Normally, the owner will be responsible for performing the verification of the right to rent, even when they hire an agent to manage their properties for them. However, it is possible to transfer the responsibility for performing this check to the agent, but this must be done in writing and cannot be verbally agreed. It is important to verify that a tenant or tenant can legally rent their residential property in England. It is possible to check with the Home Office if the tenant is a Commonwealth citizen but does not have the correct documents; they may still have the right to rent in the UK.
This guide advises landlords, leasing agents, or landlords how to perform a rental right check when renting private rental accommodation. Right to Rent requires leasing agents in England to verify that all tenants occupying their properties have legal status to live in the UK. This means that before you can rent a home in England, a rental agent must verify your identity before renting the property. You can write a check on the right to rent showing that you have the right to live in the UK. Landlords and agents must verify the immigration status of adults who will be living on the property before the lease begins.
The responsibility for these checks lies with the landlords and they must be carried out for all tenants over the age of 18, whether or not they are named in the tenancy agreement. If a tenant subleases the property without you knowing it, they are responsible for carrying out subtenant checks. The landlord or agent will be responsible for any civil penalties if they don't do the check correctly. If you don't report your tenant, if you find that you can no longer legally rent a property in England after carrying out a follow-up check, you could result in a fine or a prison sentence of up to 5 years. Changes in the way people with pending applications with the EUSS prove their right to rent are outlined in Annex C.At the time of writing this article, Right to Rent hasn't been adopted in Scotland, Wales, or Northern Ireland, and it is unlikely that it will be (although this cannot be guaranteed).
It is important to check with the Home Office if the tenant is a Commonwealth citizen but does not have the correct documents; they may still have the right to rent in the UK. The Residential Owners Association has been very active in trying to resolve this situation, but at present there are still many questions surrounding Brexit and what this means for EU citizens and their right to rent housing in England and across the UK. This means that it is your responsibility as a landlord or agent to collect rent, organize repairs to the property and carry out checks on the right to rent, and it is not the responsibility of the main owner, or name given to them in a sublease situation. If your landlord's check service tells you that you are not allowed to rent in England, you must decline your request. If you can't provide accepted documents that confirm your identity and right to live in the UK, you won't be able to rent property in England. Before renting your residential property to a tenant or tenant, you should check if they are legally allowed to rent a property in England.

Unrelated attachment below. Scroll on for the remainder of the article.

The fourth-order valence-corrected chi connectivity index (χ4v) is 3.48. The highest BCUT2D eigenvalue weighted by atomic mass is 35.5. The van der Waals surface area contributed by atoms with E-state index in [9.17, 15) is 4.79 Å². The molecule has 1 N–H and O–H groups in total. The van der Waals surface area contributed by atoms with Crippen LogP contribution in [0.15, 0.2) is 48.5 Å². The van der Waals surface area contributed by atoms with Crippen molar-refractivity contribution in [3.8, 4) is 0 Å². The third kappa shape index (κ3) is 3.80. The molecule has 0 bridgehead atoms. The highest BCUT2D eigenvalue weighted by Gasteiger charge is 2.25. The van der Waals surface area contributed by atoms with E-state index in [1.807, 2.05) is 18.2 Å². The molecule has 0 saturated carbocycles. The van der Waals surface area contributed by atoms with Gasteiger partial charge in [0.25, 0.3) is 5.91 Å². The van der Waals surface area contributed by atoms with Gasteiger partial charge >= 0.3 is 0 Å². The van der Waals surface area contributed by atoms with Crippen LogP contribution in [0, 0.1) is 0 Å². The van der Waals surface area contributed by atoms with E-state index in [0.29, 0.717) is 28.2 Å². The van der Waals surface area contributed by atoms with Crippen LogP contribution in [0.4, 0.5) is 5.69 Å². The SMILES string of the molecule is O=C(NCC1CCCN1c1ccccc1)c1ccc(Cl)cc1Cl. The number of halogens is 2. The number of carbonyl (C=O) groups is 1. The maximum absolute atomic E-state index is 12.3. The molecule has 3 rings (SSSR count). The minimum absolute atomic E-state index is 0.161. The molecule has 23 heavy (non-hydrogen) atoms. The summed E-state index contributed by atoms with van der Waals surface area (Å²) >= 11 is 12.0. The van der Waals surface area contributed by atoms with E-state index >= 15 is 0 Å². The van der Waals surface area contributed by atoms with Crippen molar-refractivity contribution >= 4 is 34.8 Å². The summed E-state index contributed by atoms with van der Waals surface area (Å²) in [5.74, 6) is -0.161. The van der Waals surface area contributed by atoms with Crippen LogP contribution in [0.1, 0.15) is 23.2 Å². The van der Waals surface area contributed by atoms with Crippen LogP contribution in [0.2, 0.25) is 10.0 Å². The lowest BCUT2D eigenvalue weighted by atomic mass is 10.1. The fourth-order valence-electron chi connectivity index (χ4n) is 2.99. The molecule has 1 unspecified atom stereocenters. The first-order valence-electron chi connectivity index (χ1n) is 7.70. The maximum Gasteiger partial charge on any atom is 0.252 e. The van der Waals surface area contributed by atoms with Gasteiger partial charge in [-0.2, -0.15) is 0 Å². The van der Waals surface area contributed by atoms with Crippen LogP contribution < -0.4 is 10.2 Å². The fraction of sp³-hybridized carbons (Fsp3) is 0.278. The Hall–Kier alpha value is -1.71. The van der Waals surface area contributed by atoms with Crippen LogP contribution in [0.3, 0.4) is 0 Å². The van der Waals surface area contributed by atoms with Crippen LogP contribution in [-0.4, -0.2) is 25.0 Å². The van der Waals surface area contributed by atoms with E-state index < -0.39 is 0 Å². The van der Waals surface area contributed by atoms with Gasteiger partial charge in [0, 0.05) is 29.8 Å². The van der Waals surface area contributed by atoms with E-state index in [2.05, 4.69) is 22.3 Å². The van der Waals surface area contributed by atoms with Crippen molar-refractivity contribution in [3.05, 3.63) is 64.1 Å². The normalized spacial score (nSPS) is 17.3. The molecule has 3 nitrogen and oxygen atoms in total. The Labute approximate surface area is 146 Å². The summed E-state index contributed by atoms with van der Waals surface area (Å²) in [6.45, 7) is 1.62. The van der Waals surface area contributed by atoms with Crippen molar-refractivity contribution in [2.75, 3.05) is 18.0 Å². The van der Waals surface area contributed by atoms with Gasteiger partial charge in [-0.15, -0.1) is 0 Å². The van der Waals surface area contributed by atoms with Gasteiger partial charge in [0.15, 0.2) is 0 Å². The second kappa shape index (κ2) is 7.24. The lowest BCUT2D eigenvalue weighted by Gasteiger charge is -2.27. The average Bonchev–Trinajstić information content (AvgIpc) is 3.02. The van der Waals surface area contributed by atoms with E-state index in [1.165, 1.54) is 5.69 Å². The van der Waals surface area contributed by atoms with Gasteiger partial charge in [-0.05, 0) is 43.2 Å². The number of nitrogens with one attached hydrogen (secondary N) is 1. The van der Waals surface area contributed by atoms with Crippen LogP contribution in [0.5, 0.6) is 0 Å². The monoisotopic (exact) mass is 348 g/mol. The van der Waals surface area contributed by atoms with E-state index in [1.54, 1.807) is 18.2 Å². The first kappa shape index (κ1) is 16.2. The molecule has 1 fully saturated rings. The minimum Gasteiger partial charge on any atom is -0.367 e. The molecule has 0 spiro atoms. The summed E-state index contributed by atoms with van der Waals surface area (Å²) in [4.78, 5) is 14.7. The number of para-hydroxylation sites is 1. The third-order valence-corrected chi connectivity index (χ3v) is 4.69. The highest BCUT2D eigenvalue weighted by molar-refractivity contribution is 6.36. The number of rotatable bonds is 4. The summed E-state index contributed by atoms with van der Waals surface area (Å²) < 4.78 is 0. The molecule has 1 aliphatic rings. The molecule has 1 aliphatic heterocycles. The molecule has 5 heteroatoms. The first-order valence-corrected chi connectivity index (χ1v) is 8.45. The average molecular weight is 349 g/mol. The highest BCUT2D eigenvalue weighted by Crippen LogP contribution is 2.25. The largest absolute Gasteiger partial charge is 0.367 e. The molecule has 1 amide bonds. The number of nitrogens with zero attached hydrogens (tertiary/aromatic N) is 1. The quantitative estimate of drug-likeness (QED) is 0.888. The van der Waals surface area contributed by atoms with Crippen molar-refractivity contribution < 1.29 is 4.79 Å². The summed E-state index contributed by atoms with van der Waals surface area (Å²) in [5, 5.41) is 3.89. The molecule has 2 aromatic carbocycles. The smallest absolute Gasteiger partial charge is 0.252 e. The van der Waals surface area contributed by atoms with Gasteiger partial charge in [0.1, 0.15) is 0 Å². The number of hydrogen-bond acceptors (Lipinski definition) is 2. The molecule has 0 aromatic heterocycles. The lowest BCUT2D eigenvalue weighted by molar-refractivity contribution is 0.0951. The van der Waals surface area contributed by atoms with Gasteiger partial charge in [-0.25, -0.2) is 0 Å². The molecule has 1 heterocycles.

If you rent a room to a tenant, you must verify their right to rent, unless your landlord says they will. For now, right to rent, in England, is very current and requires landlords or agents acting on their behalf to verify their immigration status (and keep copies of supporting documents) before renting accommodation to potential tenants. In other words, according to Government regulations, controls on right to rent carried out before a tenancy agreement should not be considered as contributing further discrimination as any such discrimination would be illegal and infringe on tenants' rights. Certified Identity Service Providers (IDSP) are third-party providers that comply with government standards and carry out digital checks on right to rent of British and Irish citizens holding valid passports (including Irish passport cards).